Breakthrough to make cheap hydrogen fuel possible

August 18th, 2008 - 12:47 pm ICT by IANS  

Washington, Aug 18 (IANS) A breakthrough could revolutionise the renewable energy industry by making hydrogen - heralded as a clean, green fuel of the future - cheaper and easier to produce commercially. Researchers used plant based chemicals to reproduce a key process in photosynthesis, which will take the help of sunlight to split water into hydrogen and oxygen.

“We have copied nature, taking the elements and mechanisms found in plant life that have evolved over three billion years and recreated one of those processes in the laboratory,” said Leone Spiccia, of Monash University in Melbourne, Australia.

“The breakthrough came when we coated a proton conductor, called Nafion, onto an anode to form a polymer membrane just a few micrometres thick, which acts as a host for the manganese clusters,” he added.

“A manganese cluster is central to a plant’s ability to use water, carbon dioxide and sunlight to make carbohydrates and oxygen. Man-made mimics of this cluster were developed by Dismukes some time ago, and we’ve taken it a step further, harnessing the ability of these molecules to convert water into its component elements, oxygen and hydrogen,” Spiccia said.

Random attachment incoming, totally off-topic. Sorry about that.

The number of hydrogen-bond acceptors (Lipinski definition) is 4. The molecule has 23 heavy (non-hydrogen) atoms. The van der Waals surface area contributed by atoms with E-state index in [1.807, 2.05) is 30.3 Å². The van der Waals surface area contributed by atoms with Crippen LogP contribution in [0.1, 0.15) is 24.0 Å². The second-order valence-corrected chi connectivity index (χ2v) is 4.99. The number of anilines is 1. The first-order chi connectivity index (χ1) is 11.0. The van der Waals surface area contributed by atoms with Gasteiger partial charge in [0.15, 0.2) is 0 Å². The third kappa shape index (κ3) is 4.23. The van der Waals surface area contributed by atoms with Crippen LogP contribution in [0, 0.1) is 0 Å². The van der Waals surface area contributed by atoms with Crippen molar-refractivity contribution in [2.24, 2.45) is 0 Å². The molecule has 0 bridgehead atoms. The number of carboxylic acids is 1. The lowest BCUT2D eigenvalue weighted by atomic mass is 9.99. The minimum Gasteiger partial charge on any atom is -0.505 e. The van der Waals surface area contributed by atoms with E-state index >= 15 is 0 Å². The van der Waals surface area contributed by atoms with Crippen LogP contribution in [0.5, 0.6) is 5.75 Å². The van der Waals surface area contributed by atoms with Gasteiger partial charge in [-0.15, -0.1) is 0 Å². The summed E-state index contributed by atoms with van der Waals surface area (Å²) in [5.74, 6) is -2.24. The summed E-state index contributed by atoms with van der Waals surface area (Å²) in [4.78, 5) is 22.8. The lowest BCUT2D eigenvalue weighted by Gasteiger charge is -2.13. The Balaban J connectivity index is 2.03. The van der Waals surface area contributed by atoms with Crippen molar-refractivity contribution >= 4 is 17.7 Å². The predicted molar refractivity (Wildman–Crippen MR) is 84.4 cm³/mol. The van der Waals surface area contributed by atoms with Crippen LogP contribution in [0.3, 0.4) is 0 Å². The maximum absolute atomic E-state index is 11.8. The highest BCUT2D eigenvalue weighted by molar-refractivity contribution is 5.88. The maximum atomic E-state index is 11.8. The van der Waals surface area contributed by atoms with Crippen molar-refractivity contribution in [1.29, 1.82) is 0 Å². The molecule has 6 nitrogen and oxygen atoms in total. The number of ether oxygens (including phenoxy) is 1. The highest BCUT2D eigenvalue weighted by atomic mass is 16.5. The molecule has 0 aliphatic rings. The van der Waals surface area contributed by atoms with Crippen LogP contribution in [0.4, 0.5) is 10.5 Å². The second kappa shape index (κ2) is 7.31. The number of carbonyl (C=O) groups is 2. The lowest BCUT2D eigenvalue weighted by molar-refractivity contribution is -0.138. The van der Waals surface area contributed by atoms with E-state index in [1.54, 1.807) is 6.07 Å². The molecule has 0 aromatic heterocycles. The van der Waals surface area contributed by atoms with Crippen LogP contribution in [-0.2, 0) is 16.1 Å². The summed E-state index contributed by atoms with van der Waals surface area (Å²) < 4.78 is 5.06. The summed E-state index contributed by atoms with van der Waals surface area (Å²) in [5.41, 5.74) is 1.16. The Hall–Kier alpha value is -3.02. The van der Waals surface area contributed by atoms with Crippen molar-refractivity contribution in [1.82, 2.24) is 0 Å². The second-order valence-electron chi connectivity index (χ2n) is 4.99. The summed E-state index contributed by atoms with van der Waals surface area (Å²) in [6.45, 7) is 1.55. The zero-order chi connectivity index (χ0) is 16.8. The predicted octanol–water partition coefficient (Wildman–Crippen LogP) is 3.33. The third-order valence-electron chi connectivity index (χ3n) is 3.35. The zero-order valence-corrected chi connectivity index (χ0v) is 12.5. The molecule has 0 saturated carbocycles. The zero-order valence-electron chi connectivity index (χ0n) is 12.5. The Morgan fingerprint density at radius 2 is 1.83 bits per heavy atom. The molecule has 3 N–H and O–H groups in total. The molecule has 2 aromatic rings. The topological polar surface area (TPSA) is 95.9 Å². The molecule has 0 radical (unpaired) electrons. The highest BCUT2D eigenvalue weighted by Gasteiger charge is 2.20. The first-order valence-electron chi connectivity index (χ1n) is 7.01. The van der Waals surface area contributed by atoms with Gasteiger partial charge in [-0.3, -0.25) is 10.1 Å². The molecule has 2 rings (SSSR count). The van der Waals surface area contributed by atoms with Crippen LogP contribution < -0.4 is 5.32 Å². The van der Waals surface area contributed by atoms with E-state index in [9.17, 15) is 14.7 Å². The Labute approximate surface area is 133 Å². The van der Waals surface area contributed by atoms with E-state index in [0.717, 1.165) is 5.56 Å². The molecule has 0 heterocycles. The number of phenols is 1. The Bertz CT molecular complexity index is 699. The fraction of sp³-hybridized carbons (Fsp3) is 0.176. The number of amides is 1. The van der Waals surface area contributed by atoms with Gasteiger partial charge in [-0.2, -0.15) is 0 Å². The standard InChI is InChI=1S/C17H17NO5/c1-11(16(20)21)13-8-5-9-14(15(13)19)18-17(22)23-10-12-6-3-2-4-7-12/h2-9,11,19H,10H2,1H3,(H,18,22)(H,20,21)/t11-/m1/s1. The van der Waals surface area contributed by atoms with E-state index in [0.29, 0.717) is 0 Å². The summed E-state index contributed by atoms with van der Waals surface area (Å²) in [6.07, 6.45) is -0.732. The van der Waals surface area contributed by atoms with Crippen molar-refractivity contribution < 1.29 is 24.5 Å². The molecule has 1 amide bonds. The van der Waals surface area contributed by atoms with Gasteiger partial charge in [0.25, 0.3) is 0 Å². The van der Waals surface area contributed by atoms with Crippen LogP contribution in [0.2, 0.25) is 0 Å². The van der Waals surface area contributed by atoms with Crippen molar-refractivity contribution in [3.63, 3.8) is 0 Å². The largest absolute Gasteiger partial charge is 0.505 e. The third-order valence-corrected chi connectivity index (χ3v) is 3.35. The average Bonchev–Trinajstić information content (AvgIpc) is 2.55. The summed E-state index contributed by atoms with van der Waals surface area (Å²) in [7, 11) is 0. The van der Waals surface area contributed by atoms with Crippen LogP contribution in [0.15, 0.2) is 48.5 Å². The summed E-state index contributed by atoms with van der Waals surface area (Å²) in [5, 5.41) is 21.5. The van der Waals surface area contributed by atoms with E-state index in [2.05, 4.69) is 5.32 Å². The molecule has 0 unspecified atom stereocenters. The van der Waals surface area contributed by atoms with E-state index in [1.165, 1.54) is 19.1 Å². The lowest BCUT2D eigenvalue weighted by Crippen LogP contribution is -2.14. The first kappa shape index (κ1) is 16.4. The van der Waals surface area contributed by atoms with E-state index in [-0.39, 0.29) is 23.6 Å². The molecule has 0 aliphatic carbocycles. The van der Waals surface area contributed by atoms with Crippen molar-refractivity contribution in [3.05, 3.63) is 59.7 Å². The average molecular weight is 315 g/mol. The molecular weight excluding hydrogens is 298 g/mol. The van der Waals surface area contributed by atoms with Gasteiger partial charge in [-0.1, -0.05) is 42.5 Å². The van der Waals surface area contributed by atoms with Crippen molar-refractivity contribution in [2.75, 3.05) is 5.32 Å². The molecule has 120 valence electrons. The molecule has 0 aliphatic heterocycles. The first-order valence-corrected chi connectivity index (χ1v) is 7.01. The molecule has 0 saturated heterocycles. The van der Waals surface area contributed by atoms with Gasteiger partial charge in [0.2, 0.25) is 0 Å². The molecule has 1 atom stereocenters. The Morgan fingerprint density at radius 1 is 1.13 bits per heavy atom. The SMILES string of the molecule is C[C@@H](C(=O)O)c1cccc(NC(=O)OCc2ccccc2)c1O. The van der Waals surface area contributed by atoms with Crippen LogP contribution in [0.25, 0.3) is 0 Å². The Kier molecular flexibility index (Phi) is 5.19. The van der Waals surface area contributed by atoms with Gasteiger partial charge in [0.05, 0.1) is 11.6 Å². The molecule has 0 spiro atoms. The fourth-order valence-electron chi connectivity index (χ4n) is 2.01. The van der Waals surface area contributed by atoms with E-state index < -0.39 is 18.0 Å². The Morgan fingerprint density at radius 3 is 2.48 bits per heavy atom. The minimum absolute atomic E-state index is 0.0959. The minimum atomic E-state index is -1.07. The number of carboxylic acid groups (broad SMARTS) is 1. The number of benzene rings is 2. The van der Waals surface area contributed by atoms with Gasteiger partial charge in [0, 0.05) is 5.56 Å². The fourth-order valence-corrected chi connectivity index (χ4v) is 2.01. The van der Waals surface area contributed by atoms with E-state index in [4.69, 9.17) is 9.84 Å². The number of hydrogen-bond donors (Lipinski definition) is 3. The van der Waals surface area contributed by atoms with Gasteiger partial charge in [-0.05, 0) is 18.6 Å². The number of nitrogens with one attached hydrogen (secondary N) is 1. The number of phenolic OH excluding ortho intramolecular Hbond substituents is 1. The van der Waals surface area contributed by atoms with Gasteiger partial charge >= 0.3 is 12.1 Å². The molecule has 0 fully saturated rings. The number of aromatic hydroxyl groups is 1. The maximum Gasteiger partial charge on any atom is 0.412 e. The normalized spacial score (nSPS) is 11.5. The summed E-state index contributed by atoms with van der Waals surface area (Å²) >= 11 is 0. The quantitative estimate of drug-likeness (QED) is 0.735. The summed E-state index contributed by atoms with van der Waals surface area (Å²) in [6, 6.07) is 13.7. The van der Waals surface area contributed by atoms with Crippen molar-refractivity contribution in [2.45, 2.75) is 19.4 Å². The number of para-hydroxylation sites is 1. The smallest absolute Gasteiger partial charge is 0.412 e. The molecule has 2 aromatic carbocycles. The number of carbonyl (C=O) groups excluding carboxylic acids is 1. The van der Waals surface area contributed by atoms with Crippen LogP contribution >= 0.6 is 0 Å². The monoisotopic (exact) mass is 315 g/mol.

“Normally insoluble in water, when we bound the catalyst within the pores of the Nafion membrane, it was stabilised against decomposition and, importantly, water could reach the catalyst where it was oxidised on exposure to light.”

This process of “oxidising” water generates protons and electrons, which can be converted into hydrogen gas instead of carbohydrates as in plants.

“Whilst man has been able to split water into hydrogen and oxygen for years, we have been able to do the same thing for the first time using just sunlight, an electrical potential of 1.2 volts and the very chemical that nature has selected for this purpose,” Spiccia said.

Leone Spiccia, Robin Brimblecombe and Annette Koo from Monash University teamed with Gerhard Swiegers at the Commonwealth Scientific and Industrial Research Organisation CSIRO and Charles Dismukes at Princeton University, collaborated on the project.

Spiccia said the efficiency of the system needed to be improved, but this breakthrough had huge potential. “We need to continue to learn from nature so that we can better master this process.”

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